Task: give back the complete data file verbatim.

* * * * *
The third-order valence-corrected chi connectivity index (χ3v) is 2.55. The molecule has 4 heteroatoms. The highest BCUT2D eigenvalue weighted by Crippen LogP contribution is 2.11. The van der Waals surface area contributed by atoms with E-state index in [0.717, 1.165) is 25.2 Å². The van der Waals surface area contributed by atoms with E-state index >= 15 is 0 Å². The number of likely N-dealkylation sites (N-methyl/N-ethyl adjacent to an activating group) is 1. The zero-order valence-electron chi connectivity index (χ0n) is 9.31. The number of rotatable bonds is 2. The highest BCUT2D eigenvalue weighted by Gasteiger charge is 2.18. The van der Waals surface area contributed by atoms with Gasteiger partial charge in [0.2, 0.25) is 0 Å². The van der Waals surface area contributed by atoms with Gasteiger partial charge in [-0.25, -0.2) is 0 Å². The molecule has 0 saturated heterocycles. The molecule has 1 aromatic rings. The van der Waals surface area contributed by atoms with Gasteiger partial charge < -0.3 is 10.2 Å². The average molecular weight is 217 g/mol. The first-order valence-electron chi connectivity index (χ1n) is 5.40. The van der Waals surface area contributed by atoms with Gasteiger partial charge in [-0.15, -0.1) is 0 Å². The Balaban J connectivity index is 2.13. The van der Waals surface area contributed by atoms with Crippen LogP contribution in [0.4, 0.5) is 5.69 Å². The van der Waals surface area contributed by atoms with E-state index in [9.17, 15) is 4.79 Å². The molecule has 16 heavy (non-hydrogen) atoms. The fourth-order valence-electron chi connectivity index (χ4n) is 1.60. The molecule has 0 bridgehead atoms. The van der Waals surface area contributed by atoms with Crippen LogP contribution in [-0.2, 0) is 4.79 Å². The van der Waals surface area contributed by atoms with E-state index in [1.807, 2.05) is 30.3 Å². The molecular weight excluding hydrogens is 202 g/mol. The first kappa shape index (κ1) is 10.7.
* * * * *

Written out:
The third-order valence-corrected chi connectivity index (χ3v) is 2.55. The molecule has 4 heteroatoms. The highest BCUT2D eigenvalue weighted by Crippen LogP contribution is 2.11. The van der Waals surface area contributed by atoms with E-state index in [0.717, 1.165) is 25.2 Å². The van der Waals surface area contributed by atoms with E-state index >= 15 is 0 Å². The number of likely N-dealkylation sites (N-methyl/N-ethyl adjacent to an activating group) is 1. The zero-order valence-electron chi connectivity index (χ0n) is 9.31. The number of rotatable bonds is 2. The highest BCUT2D eigenvalue weighted by Gasteiger charge is 2.18. The van der Waals surface area contributed by atoms with Gasteiger partial charge in [0.2, 0.25) is 0 Å². The van der Waals surface area contributed by atoms with Gasteiger partial charge in [-0.25, -0.2) is 0 Å². The molecule has 0 saturated heterocycles. The molecule has 1 aromatic rings. The van der Waals surface area contributed by atoms with Gasteiger partial charge < -0.3 is 10.2 Å². The average molecular weight is 217 g/mol. The first-order valence-electron chi connectivity index (χ1n) is 5.40. The van der Waals surface area contributed by atoms with Gasteiger partial charge in [-0.15, -0.1) is 0 Å². The Balaban J connectivity index is 2.13. The van der Waals surface area contributed by atoms with Crippen LogP contribution in [0.4, 0.5) is 5.69 Å². The van der Waals surface area contributed by atoms with E-state index in [9.17, 15) is 4.79 Å². The molecule has 16 heavy (non-hydrogen) atoms. The fourth-order valence-electron chi connectivity index (χ4n) is 1.60. The molecule has 0 bridgehead atoms. The van der Waals surface area contributed by atoms with Crippen LogP contribution in [-0.2, 0) is 4.79 Å². The van der Waals surface area contributed by atoms with E-state index in [1.807, 2.05) is 30.3 Å². The molecular weight excluding hydrogens is 202 g/mol. The first kappa shape index (κ1) is 10.7.